Family physicians must take these factors into consideration when treating patients who are overweight or obese. In fact, family physicians interviewed by AAFP News Now stressed the importance of partnering with patients to make small but significant changes that eventually will result in large shifts in patient behavior.
"Small changes that are very detail-specific tend to be easier for patients than saying, 'Listen, you have to change your whole diet and you have to exercise six times a week,'" says Lenard Lesser, M.D., of Los Angeles, a family physician and Robert Wood Johnson Clinical Scholar at the University of California, Los Angeles.
"Those step-by-step things tend to build your relationship with your patients and tend to work (better) than telling them to make one huge, big change in their whole life," says Lesser, who is an authority on the linkages between obesity and food and nutrition environments.
One of the first questions Lesser asks his patients who are overweight or obese is whether they drink soda, because that can be a major source of calories. "I work with them to see how we can cut down on the soda, switching to diet sodas, things like that," says Lesser.
Lesser also works with patients who live in unsafe neighborhoods that are not conducive to exercise and with patients who reside in so-called food deserts -- areas lacking grocery stores that carry fresh fruit, vegetables and meat.
"Like anything in family medicine, it is about working with what the patient has and figuring out what is the healthiest thing they can get," says Lesser. For example, if a patient lives in an unsafe neighborhood, Lesser will talk with that patient about exercises that can be done in the home. He also broaches the idea of forming walking groups within the neighborhood to enhance safety when walking.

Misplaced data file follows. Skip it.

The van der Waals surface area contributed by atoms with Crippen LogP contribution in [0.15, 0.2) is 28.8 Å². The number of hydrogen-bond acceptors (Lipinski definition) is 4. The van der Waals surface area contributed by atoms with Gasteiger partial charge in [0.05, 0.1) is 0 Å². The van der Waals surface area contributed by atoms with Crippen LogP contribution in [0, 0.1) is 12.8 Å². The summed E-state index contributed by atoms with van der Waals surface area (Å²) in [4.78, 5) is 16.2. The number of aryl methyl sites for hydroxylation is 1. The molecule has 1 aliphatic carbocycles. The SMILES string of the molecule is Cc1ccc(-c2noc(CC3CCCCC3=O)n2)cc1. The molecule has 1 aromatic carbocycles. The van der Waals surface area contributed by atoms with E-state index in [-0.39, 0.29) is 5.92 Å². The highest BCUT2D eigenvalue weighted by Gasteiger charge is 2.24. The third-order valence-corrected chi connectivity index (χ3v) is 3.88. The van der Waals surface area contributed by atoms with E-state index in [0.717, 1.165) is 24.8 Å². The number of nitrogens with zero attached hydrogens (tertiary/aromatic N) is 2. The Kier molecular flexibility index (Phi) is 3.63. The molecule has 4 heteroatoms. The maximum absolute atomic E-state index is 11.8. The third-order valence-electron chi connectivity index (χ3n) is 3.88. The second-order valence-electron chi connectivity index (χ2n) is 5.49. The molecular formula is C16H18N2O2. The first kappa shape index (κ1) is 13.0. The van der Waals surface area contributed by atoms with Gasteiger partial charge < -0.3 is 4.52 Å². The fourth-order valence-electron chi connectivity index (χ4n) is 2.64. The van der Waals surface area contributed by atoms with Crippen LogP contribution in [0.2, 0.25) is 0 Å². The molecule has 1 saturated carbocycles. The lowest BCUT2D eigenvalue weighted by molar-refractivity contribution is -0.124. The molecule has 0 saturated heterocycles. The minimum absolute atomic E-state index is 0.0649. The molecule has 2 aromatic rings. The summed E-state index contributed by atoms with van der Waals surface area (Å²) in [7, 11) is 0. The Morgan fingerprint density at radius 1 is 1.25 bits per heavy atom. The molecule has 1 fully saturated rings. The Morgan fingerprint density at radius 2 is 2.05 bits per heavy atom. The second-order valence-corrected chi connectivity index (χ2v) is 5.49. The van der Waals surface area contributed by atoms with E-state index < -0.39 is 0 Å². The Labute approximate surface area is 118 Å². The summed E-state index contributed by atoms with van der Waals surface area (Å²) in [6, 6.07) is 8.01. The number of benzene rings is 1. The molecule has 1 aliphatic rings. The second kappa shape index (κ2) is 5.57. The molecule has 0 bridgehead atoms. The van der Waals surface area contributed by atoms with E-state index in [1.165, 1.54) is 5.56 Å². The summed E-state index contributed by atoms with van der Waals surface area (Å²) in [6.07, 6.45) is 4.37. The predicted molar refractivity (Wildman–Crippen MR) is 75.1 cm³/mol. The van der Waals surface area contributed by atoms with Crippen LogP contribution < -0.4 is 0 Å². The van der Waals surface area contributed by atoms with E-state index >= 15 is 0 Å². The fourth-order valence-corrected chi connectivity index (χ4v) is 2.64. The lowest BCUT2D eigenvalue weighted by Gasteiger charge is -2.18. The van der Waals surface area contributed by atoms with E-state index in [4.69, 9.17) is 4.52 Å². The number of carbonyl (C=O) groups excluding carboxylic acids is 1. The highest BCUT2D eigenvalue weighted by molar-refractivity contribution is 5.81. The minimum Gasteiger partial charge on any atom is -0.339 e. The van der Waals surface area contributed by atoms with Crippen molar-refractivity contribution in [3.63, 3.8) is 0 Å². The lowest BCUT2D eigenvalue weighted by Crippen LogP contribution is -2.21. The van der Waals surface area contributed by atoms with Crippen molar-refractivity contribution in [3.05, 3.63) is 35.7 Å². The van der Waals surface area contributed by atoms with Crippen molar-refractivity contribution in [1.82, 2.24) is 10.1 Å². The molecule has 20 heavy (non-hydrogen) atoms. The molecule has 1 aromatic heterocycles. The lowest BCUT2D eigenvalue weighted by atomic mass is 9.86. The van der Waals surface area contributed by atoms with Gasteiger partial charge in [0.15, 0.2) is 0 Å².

When working with patients who are overweight or obese, Lesser says he first assesses where the patient is in life, what he or she is willing to do, and what opportunities exist for the patient to make small, helpful changes in his or her life.
Casey Kirkhart, D.O., who practices at the Saban Free Clinic in Los Angeles, follows a similar approach. Physicians need to provide the space for patients to come up with solutions on their own, he says.
Of all the things that FPs do, encouraging healthy lifestyles requires the most patient-centered approach, he notes. Change is hard for these patients, says Kirkhart. "I guess I am not having (patients) change on a particular thing so much as I want them to change their mindset about how they can be healthier in general."
In taking a patient-centered approach, Kirkhart allows patients to identify obstacles that may be preventing them from eating appropriately or exercising. One of the main goals is to let patients "generate the changes they want to make," says Kirkhart.
"If they can walk once a week -- when they (previously) walked no times per week -- for them, that is 100 percent success," he says. "That is improvement over what they have done."
Kirkhart often dispenses exercise prescriptions, putting exercise goals the patient has identified in writing. "I sign it, I put my stamp on it so it looks like any other prescription," he says. In nearly every instance, patients keep the prescriptions, using them as a reminder of their exercise goals.
Like other family physicians, Kirkhart treats patients who live in food deserts and in unsafe neighborhoods, and he has to individually assess what patients have available to them.
For example, says Kirkhart, most patients have a choice when it comes to bread. "I try to get them to try wheat bread instead of white bread or brown rice instead of white rice."
Kirkhart also is planning to ask a local farmers' market to visit the Saban clinic to familiarize patients with the concept of the farmers' market and the fruits and vegetables that are available.
"There is a farmers' market almost every day of the week in Los Angeles," says Kirkhart. "So it is just a matter of letting the patients know that it exists and that they have access to these locally grown fruits and vegetables."